Right now, I am currently double majoring in communication and math. I never pictured myself as a math major. But back in the beginning of my freshman year of college, I met with an adviser who spent all of 10 minutes convincing me to pick up a math major. (Note: this is exhibit A of how I might just be the most easily swayed person ever.) Sometimes, I still don't really see myself as a "math person." Sometimes, I get stressed out when I have to spend hours on just one problem or constantly go to as many office hours and tutoring sessions as possible. Despite the stress and frustration (and loads of homework) that comes with every math course, I really and truly enjoy studying math.
Like I mentioned before, my math classes do take up a good amount of my time and tend to frustrate me. I've definitely thought of how much easier it would be to drop all my math classes. But every time I think I'm done, I decide that my math classes are worth the lengthy homework assignments, the hours spent in the library, and the late-night frustration when solving a difficult problem. Studying math has taught me what it means to really love something. What it means to do something because I really want to, not just because I'm good at it or because I have to. What it means to decide that the hard work is truly worth it.
Last semester, I took a vector calc problem session class where we would do very challenging problems in groups. Now, I know that vector calc problems aren't really relevant to the general public. But in this course, I did not just learn more integration techniques or how to find volumes of weird-shaped figures using multiple integrals at once. I mean, I did learn these things (or at least I tried to), but more importantly, I realized why it can pay off to trust in a crazy idea and to go as far as to see it through. When trying to solve a problem, my group members would always come up with some method that I doubted because I assumed it would be too complex and far-fetched to work. But honestly, their crazy methods were right about 90 percent of the time. In the beginning of the course, I was skeptical whenever someone would throw out an idea that seemed too long or too complicated to give the right solution. But as the course progressed and as I noticed how taking a risk and doing something not according to the rules paid off, I decided to embrace their suggestions and ideas. Taking this course made me realize a lesson that applies to more than just math: it's important to take a risk and not be stuck on this idea of having only one set method of doing things.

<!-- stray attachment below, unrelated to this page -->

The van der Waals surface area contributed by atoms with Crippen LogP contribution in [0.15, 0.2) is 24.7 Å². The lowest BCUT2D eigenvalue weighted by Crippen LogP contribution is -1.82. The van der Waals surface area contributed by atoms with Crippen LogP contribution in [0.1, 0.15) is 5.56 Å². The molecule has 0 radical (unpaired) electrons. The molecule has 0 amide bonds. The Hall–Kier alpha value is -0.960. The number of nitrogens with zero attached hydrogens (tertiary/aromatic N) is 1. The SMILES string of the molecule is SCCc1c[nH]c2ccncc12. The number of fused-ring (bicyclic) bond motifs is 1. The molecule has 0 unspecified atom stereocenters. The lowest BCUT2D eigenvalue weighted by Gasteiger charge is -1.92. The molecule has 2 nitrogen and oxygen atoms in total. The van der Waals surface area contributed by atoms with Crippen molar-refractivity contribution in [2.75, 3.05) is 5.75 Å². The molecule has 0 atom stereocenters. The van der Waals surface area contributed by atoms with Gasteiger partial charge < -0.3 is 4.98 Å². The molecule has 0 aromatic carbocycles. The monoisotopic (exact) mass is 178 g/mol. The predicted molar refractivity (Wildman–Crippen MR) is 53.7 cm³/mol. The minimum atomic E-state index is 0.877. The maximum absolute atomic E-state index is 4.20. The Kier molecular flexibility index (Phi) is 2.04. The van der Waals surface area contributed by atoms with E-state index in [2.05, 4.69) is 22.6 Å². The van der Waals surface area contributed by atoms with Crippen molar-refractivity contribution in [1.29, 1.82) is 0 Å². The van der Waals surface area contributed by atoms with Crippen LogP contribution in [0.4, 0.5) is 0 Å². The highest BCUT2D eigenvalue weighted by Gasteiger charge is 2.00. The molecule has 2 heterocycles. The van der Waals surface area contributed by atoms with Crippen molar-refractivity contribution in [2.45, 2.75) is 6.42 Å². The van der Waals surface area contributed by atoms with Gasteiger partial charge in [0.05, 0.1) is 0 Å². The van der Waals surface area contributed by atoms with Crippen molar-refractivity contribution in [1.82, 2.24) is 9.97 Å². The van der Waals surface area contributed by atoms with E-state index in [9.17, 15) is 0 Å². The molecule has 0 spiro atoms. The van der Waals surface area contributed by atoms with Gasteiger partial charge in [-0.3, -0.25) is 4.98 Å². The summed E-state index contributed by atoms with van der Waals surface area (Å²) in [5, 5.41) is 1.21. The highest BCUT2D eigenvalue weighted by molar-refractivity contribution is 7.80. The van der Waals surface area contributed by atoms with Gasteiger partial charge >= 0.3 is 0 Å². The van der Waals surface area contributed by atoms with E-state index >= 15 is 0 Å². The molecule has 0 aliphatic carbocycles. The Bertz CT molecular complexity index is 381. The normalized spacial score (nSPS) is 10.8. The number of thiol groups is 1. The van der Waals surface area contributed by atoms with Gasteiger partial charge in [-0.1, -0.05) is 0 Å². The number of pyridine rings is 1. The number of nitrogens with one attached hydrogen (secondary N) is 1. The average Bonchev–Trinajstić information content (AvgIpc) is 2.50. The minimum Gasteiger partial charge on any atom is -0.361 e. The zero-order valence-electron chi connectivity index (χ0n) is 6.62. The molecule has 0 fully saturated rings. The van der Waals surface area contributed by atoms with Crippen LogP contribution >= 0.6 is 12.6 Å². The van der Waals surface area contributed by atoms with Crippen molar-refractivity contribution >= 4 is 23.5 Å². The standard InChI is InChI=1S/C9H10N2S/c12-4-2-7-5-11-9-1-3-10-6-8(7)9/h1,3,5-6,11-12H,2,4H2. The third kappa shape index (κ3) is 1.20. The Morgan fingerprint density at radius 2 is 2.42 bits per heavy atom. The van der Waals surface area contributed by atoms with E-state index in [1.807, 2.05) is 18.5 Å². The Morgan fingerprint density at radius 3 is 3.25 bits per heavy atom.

Another life lesson that I've learned from studying math is that it is perfectly okay to ask for help. Math is hard. Like, really hard. Sometimes, it's easy to get so caught up in how difficult the work is that you forget that there's always a way to get help. All the professors and TAs I've had are intent on helping the students as much as they can. Sometimes I get caught up in my pride, finding it hard to admit that I am struggling to understand a concept or keep up with the homework. And sometimes, it seems intimidating to go to office hours and talk to your professor one on one. But every time I've gone to ask for help it has paid off. Studying math reminds me of a truth that I tend to forget: You can ask others for help.
Now, I'm not saying that everyone should go and pick up a math major right now. (You all probably aren't as easily persuaded as I am so you would need more than 10 minutes worth of convincing.) But I think everyone should try to study a subject that really challenges them and sometimes even frustrates them. A subject that they may not be naturally talented in but allows them to realize how hard they can work. A subject that actually makes them grow as a person and a student. Because as difficult and frustrating as it can be at times, studying something that you love is truly rewarding in every sense of the word.